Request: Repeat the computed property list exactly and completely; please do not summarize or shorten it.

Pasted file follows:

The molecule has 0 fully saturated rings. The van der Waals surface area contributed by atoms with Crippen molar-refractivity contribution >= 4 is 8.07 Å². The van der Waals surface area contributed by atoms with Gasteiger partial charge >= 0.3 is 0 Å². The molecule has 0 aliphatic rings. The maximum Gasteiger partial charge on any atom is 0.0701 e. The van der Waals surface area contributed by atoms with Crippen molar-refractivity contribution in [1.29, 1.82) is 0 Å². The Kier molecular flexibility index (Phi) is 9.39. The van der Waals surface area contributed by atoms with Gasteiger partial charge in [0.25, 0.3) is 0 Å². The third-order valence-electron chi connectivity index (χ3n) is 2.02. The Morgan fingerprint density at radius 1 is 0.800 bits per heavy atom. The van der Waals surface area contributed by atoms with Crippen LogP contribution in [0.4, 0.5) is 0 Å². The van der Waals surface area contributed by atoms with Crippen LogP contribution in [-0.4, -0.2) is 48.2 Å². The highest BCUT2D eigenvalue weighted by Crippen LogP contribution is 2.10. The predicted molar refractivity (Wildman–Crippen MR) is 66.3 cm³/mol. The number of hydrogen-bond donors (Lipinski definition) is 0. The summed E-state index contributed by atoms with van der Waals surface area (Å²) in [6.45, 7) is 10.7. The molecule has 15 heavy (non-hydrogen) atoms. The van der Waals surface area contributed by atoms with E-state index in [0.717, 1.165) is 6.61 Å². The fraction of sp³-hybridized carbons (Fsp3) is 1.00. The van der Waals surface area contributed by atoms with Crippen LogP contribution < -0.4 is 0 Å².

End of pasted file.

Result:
The molecule has 0 fully saturated rings. The van der Waals surface area contributed by atoms with Crippen molar-refractivity contribution >= 4 is 8.07 Å². The van der Waals surface area contributed by atoms with Gasteiger partial charge >= 0.3 is 0 Å². The molecule has 0 aliphatic rings. The maximum Gasteiger partial charge on any atom is 0.0701 e. The van der Waals surface area contributed by atoms with Crippen molar-refractivity contribution in [1.29, 1.82) is 0 Å². The Kier molecular flexibility index (Phi) is 9.39. The van der Waals surface area contributed by atoms with Gasteiger partial charge in [0.25, 0.3) is 0 Å². The third-order valence-electron chi connectivity index (χ3n) is 2.02. The Morgan fingerprint density at radius 1 is 0.800 bits per heavy atom. The van der Waals surface area contributed by atoms with Crippen LogP contribution in [0.4, 0.5) is 0 Å². The van der Waals surface area contributed by atoms with Crippen LogP contribution in [-0.4, -0.2) is 48.2 Å². The highest BCUT2D eigenvalue weighted by Crippen LogP contribution is 2.10. The predicted molar refractivity (Wildman–Crippen MR) is 66.3 cm³/mol. The number of hydrogen-bond donors (Lipinski definition) is 0. The summed E-state index contributed by atoms with van der Waals surface area (Å²) in [6.45, 7) is 10.7. The molecule has 15 heavy (non-hydrogen) atoms. The van der Waals surface area contributed by atoms with E-state index in [0.717, 1.165) is 6.61 Å². The fraction of sp³-hybridized carbons (Fsp3) is 1.00. The van der Waals surface area contributed by atoms with Crippen LogP contribution < -0.4 is 0 Å².